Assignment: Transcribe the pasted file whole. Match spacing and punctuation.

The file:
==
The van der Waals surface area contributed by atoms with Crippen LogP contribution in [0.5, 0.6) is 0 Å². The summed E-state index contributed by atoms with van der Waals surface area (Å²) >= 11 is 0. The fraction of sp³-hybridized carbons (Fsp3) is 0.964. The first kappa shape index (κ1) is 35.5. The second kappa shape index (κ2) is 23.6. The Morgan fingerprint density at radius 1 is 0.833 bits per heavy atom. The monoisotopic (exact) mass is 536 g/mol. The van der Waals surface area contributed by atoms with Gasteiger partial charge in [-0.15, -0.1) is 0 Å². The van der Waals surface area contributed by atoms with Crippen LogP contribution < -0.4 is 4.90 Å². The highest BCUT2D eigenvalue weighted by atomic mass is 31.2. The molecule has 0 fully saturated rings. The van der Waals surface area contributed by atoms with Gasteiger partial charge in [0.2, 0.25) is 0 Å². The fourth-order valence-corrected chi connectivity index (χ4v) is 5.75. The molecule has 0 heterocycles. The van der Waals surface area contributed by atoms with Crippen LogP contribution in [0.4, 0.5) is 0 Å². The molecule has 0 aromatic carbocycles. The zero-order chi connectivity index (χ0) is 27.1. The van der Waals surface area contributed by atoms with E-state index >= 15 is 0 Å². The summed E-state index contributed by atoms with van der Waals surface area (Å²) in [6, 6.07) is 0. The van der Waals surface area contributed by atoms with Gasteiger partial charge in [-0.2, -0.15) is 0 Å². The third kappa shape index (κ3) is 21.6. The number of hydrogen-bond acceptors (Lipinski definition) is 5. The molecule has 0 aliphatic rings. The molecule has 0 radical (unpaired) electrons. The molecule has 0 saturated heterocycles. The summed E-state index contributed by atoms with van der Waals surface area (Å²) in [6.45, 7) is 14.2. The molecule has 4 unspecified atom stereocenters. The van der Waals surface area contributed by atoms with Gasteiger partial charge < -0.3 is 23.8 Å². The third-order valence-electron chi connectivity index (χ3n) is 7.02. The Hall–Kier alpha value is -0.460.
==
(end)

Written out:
The van der Waals surface area contributed by atoms with Crippen LogP contribution in [0.5, 0.6) is 0 Å². The summed E-state index contributed by atoms with van der Waals surface area (Å²) >= 11 is 0. The fraction of sp³-hybridized carbons (Fsp3) is 0.964. The first kappa shape index (κ1) is 35.5. The second kappa shape index (κ2) is 23.6. The Morgan fingerprint density at radius 1 is 0.833 bits per heavy atom. The monoisotopic (exact) mass is 536 g/mol. The van der Waals surface area contributed by atoms with Gasteiger partial charge in [-0.15, -0.1) is 0 Å². The van der Waals surface area contributed by atoms with Crippen LogP contribution < -0.4 is 4.90 Å². The highest BCUT2D eigenvalue weighted by atomic mass is 31.2. The molecule has 0 fully saturated rings. The van der Waals surface area contributed by atoms with Gasteiger partial charge in [0.2, 0.25) is 0 Å². The fourth-order valence-corrected chi connectivity index (χ4v) is 5.75. The molecule has 0 heterocycles. The van der Waals surface area contributed by atoms with Crippen LogP contribution in [0.4, 0.5) is 0 Å². The molecule has 0 aromatic carbocycles. The zero-order chi connectivity index (χ0) is 27.1. The van der Waals surface area contributed by atoms with E-state index >= 15 is 0 Å². The summed E-state index contributed by atoms with van der Waals surface area (Å²) in [6, 6.07) is 0. The van der Waals surface area contributed by atoms with Gasteiger partial charge in [-0.2, -0.15) is 0 Å². The third kappa shape index (κ3) is 21.6. The number of hydrogen-bond acceptors (Lipinski definition) is 5. The molecule has 0 aliphatic rings. The molecule has 0 radical (unpaired) electrons. The molecule has 0 saturated heterocycles. The summed E-state index contributed by atoms with van der Waals surface area (Å²) in [6.45, 7) is 14.2. The molecule has 4 unspecified atom stereocenters. The van der Waals surface area contributed by atoms with Gasteiger partial charge < -0.3 is 23.8 Å². The third-order valence-electron chi connectivity index (χ3n) is 7.02. The Hall–Kier alpha value is -0.460.